The Summit employed a mixed format consisting of a roundtable, plenary and bilateral sessions, thus providing for bilateral agreements with either the host country or other stakeholders. Kenya, Uganda, Tanzania and Ethiopia all from the Horn region, were huge beneficiaries of such agreements signed during the Summit. Kenya and South Korea signed a USD 485 million (KSh63 billion) concessional development funding on the sidelines of the Summit. Uganda also secured a USD 500 million loan which will be directed towards the development of infrastructure. Similarly, Ethiopia confirmed a USD 1 billion financing deal over four years to support infrastructure, science and technology, health and urban development.  Tanzania on the other hand will borrow USD 2.5 billion over the next five years through concessional loans. It is worth noting that the heads of government from Tanzania and Ethiopia alongside their counter part from Sierra Leone, received separate State visit invitations to South Korea during the same period.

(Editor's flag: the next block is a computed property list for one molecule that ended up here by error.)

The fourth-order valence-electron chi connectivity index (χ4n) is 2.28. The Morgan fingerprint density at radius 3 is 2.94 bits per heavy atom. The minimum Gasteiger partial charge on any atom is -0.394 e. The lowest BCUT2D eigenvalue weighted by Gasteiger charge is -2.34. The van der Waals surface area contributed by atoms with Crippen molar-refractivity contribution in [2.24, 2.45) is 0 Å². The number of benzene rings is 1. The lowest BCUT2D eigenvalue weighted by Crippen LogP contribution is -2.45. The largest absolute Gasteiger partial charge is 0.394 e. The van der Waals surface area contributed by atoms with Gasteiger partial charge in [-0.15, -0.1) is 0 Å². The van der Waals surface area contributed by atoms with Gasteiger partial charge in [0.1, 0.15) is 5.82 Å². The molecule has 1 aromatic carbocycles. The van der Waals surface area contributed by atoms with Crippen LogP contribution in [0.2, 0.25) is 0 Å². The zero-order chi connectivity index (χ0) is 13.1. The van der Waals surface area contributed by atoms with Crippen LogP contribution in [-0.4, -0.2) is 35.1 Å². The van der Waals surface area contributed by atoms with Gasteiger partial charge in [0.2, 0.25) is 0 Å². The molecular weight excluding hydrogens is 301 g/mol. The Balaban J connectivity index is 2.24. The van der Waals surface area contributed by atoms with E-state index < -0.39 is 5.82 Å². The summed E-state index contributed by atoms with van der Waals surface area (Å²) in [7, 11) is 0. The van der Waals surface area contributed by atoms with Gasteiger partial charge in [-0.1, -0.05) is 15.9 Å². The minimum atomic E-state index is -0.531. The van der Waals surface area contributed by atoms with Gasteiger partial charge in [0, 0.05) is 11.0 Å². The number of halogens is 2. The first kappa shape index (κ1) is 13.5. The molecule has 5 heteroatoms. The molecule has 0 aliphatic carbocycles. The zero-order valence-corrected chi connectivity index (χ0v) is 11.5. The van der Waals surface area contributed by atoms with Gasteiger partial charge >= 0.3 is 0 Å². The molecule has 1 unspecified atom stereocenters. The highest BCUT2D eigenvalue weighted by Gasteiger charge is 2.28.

Political Implications of the Summit

In as much as the Summit’s objectives were centered around trade and technological investment, South Korea leveraged on the Summit to make significant political gains. South Korea seized the opportunity to rally for collective action by the African countries towards North Korea. In a joint statement issued by South Korea and the African countries, the aforementioned reaffirmed their commitment to the full implementation of U.N. Security Council resolutions against North Korea. The move to further isolate North Korea diplomatically occurs in the wake of heightened diplomatic tensions between the two after North Korea provocatively released balloons filled with trash into South Korea’s territory.